Why Have We Revised Our Price For Under Armour Downwards?

by Trefis Team
Under Armour
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Under Armour (NYSE:UA) has had it pretty rough this year. The company, which was once pegged to be the next Nike, has seen significant drops in its top and bottom lines over the past few quarters. Revenues were hurt on weaker North American demand spurred on by changing consumer trends. Due to the slowing demand, Under Armour was forced to sell off most of its mounting inventory at discounted prices. This affected the margins throughout the year. We expect this trend to continue into 2018 as well, leading to our price revision.

  • As mentioned above, the North American market has been hit hard over the last few quarters on sluggish demand that has weighed consistently on the top line, leading to a severe build-up in inventory. To clear out this build up in stock, management resorted to selling products at discounted prices and offering higher promotions than usual through some of their busiest seasons. Both strategies hurt the company’s financials significantly, forcing management to cut their full-year earnings per share guidance in half.
  • Connected Fitness continued to remain a burden for the company throughout the year. The business generated less than 2% of the total revenues during the first nine months of 2017.
    • While the company continued to record heavy increases in users across its platform, the segment consistently recorded losses over the period. This was primarily because the company’s digital ecosystem was heavily fragmented. Many of the users only tried out the free versions of the apps instead of the paid ones with premium features.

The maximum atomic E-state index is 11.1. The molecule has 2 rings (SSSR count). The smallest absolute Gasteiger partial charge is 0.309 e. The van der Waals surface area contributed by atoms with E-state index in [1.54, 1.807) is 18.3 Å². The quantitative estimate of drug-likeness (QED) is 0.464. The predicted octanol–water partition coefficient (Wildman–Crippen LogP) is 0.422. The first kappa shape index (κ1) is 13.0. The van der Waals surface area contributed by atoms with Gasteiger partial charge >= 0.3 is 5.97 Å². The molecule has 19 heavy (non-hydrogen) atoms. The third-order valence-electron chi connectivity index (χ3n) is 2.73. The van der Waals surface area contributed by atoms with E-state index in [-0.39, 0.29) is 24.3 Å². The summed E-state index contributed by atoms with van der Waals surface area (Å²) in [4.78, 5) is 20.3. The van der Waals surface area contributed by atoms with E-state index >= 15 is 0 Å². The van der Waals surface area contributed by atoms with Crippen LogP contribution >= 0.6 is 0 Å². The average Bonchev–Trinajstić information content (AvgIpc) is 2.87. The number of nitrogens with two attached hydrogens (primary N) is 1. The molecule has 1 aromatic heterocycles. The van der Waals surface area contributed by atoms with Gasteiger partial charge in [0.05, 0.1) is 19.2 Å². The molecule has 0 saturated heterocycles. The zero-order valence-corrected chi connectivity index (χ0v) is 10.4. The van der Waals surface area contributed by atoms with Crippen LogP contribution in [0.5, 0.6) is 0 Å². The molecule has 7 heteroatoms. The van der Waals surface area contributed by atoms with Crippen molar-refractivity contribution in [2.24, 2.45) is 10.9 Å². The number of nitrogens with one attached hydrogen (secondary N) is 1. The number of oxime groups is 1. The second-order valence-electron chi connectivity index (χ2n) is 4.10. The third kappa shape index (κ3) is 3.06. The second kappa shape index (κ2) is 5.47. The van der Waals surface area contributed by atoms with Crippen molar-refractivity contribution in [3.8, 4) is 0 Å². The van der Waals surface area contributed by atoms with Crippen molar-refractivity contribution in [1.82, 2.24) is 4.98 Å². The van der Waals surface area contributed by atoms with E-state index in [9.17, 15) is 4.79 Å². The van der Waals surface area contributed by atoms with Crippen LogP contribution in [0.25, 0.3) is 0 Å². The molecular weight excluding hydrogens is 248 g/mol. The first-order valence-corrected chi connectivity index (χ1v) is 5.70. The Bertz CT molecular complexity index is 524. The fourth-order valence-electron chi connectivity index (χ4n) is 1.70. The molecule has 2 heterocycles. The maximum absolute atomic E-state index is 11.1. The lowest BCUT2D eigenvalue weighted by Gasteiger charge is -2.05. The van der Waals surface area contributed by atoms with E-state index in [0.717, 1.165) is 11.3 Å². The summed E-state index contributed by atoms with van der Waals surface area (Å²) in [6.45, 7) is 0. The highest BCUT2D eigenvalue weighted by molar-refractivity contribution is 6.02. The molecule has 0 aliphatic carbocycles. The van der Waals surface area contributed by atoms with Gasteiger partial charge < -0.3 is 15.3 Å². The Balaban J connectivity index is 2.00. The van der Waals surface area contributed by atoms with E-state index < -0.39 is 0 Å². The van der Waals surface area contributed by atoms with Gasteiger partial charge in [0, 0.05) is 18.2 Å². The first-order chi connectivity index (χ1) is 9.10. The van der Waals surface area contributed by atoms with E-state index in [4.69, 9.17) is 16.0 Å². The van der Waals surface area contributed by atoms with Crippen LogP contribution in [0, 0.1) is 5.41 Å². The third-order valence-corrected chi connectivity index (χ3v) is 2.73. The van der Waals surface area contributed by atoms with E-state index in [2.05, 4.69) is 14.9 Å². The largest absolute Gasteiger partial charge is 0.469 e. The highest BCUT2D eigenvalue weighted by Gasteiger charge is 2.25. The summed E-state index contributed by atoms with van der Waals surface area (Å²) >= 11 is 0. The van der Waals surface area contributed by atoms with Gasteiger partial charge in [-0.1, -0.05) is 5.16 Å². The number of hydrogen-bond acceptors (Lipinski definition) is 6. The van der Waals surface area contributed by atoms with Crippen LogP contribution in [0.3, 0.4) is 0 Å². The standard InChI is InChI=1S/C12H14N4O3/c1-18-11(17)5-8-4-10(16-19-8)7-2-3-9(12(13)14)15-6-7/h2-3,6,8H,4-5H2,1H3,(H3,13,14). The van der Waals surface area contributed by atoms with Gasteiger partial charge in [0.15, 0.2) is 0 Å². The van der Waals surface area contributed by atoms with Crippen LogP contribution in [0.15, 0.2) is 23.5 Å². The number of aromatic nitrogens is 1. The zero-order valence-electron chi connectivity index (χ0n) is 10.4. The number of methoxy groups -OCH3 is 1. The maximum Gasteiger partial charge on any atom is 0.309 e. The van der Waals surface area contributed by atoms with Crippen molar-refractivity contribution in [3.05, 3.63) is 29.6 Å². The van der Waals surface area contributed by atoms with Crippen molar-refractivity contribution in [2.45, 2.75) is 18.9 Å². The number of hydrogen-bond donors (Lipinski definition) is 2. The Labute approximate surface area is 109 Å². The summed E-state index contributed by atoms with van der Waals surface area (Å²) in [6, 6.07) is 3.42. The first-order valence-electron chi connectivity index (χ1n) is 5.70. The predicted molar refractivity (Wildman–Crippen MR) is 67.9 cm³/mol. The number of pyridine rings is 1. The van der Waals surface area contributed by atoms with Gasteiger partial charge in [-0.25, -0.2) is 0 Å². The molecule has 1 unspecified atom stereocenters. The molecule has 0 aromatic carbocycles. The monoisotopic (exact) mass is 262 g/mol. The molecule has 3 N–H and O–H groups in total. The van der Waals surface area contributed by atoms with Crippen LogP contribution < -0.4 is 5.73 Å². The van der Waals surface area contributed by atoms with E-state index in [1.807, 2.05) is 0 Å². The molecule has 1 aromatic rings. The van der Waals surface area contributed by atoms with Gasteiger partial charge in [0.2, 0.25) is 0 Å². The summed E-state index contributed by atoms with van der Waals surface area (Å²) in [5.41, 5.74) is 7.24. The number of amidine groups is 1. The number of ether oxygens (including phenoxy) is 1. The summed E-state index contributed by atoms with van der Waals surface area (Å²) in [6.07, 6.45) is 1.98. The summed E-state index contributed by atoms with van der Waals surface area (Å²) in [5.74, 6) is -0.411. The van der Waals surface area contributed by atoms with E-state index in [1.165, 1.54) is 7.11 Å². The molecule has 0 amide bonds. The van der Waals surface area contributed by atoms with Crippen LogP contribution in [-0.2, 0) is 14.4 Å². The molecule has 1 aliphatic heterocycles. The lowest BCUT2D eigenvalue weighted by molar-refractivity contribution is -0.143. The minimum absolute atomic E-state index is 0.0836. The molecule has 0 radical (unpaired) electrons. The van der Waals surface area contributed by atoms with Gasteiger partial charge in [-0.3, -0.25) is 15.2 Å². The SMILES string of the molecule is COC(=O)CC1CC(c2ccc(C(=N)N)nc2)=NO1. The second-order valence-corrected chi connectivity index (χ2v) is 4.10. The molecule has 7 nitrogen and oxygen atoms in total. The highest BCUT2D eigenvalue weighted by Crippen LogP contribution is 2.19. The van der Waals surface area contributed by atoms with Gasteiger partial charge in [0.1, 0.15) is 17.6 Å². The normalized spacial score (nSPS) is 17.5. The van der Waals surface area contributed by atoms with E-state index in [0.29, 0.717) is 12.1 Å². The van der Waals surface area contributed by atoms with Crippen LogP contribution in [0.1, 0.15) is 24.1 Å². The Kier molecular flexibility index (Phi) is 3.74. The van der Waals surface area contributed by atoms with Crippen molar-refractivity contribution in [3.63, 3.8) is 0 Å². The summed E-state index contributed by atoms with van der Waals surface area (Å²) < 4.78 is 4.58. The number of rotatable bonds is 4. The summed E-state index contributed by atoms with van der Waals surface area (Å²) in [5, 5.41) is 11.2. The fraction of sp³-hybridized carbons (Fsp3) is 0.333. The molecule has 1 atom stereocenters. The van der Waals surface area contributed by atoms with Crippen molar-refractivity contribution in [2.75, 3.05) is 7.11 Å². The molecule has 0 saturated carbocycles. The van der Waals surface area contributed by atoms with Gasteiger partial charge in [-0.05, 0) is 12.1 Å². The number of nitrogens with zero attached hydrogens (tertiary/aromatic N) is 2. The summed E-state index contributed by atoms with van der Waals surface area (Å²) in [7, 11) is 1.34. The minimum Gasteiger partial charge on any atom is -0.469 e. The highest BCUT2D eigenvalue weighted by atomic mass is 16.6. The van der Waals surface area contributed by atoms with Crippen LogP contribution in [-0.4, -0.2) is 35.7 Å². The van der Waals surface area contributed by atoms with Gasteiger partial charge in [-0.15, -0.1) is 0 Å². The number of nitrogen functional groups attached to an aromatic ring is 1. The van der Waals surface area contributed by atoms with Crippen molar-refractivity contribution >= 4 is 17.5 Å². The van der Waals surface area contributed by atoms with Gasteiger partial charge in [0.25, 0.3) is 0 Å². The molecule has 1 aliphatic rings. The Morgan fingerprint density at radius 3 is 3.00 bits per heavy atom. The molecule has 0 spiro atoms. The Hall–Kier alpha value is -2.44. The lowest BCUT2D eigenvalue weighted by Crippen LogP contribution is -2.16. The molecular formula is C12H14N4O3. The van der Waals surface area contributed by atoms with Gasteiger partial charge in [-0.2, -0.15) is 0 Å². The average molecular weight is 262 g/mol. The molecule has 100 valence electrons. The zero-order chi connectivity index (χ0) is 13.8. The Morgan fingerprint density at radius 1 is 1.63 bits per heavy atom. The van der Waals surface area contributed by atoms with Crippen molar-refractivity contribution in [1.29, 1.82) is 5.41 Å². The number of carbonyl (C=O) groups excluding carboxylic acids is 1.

• Further, combining this business with a growing inventory of hardware products like HealthBox – which the company has decided to consequently discontinue going forward – has helped create a very undesirable position for the company, at a time when even market leaders like Fitbit are struggling to make ends meet.
    • Given the way things are, the future of Connected Fitness, which was supposed to help be the main differentiating factor between Under Armour and its competitors, seems quite uncertain.
  • Footwear, which was once the company’s crown jewel, threatening the likes of Nike and Adidas, suffered notably in the year. After recording several quarters of heavy growth thanks to the success of its Steph Curry line of shoes, Under Armour witnessed the segment take a heavy hit on the unpopularity of the Curry 3. Additionally, the Curry 4 was pushed back by a few weeks on delays. In this respect, the company was forced to let Peter Ruppe, the head of the footwear segment, go.

That said, Under Armour has really tried to turn things around. CEO Kevin Plank decided to initiate a restructuring strategy (“a pivot”) in the year that will require the termination of some of the company’s global workforce, while probably shedding some of its least profitable businesses. Hopefully, 2018 will paint a different story. But until then, investors may continue to tread lightly.

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